The second is themselves.
Has this happened to them before (sadly, the answer is always yes) and was the outcome benign or not?
Is the experience of being given the run-around like this the cost of doing business but all comes out in the wash in the end so no harm, no foul, the invoice gets paid… in the end? Or do they have experience of this sort of thing happening only to find that their supplier had not adequately managed resource allocation, that their HR team had not accrued properly for bonuses and actually silence came before disaster?
Actually, on one occasion a bank I worked for had not accrued at all for third parties for a whole month. May, specifically. Don’t ask me why, don’t ask me how. I don’t know. What I do know is that they went strangely quiet for a few months before they broke the news to all affected. The months, one presumes, between discovering the boo-boo, trying to cover it up, trying to fix it without admitting the mistake, trying to find another way around it and realising May is real and the only way to deal with not having money for May is either asking the Higher Ups for more money or telling the suppliers to all go on holiday in May.
No prizes for guessing that the latter was done because managing slipping deadlines is a problem that can be dealt with silence and obfuscation on another day whereas going up the food chain to explain you are human and made a stupid mistake is not for the faint-hearted.
So ‘buying time’ is a euphemism for avoiding a difficult conversation more times than not. It is rarely a case of ‘quick, Thor, distract the bad guy while Captain America stealthily disables the ticking bomb’. It is rather usually a case of awkward silence while we hope that we won’t have to admit an error, oversight or delay. So we go quiet until the news is good. Late, but good.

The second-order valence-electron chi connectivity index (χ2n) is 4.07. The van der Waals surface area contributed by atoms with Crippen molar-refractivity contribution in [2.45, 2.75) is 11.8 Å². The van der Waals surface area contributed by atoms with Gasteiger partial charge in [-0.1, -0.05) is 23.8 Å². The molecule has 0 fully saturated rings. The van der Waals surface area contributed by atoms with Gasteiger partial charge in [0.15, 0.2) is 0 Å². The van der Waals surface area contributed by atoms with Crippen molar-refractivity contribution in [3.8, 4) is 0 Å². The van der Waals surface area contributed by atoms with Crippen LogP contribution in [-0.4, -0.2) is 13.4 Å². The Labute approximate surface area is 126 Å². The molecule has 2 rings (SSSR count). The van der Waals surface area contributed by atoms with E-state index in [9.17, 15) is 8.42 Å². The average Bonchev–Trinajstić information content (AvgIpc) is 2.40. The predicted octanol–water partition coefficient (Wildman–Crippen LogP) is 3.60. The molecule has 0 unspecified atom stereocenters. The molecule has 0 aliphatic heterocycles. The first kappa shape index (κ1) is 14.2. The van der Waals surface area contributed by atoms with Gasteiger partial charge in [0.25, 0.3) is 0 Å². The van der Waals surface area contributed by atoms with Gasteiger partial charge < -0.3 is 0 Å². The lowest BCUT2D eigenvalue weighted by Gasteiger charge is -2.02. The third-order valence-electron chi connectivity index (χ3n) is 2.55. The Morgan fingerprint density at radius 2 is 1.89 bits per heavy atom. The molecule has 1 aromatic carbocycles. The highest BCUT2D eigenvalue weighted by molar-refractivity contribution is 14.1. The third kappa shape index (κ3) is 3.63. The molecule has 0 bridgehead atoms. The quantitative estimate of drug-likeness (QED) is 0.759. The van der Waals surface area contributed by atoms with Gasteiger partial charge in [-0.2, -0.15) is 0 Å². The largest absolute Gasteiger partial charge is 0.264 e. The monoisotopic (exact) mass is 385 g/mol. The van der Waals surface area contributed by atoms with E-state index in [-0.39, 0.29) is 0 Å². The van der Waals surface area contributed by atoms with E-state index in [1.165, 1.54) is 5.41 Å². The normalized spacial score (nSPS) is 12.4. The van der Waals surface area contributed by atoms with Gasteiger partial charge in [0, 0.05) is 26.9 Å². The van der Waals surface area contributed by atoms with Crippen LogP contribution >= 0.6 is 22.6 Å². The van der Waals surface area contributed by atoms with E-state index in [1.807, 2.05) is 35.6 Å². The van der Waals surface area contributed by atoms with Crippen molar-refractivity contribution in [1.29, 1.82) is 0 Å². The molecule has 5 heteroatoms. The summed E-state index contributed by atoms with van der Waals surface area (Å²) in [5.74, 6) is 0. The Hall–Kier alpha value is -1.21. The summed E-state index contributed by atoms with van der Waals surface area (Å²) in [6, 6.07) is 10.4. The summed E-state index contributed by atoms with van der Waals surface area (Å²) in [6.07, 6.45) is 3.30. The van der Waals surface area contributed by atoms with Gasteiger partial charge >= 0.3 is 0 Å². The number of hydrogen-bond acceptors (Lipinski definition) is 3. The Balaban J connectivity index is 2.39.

Or we go quiet until we have no choice but to stop being quiet.
And time goes by.
The time we will never have more of.
But you know what else is wasted during that time? Trust.
Trust, unlike time, you can have more of, as you can always build and gain trust and deepen relationships. But once squandered, you can’t take it back. Just like time.
Have the difficult conversation.
Say we had a delay. We hit a roadblock. I under-estimated how long getting round every department would take. My suppliers are giving me the run-around and I can’t do this with you before they pay me. I forgot May. Whatever. Speak.
It may be difficult.
It will be difficult.
And it may not save time in that it may be entirely outside your control to bring the desired outcome forward.
But it will build trust.
And trust me when I say, you can never have too much trust.
And since you can’t get it back once you’ve squandered it, but you can always double down to protect it: speak. And by speaking, build trust, even when time is not your friend. Even when the news is bad. Even when you can’t affect the outcome and you have nothing good to say. Even then, silence is very rarely a good long-term strategy.
Because whatever the thing happening now, this type of problem will happen again. Difficulties, delays and mistakes will happen again.
And you are teaching your counterparts what kind of person you are and they will remember. And fill the silence with assumptions.
Or this will happen again… and you will be at the receiving end of the silence at a critical time and you will have taught these folks that it’s absolutely acceptable to leave you hanging. So they will.
Leda Glyptis is FinTech Futures’ resident thought provocateur – she leads, writes on, lives and breathes transformation and digital disruption.
She is a recovering banker, lapsed academic and long-term resident of the banking ecosystem. She is chief client officer at 10x Future Technologies.
All opinions are her own. You can’t have them – but you are welcome to debate and comment!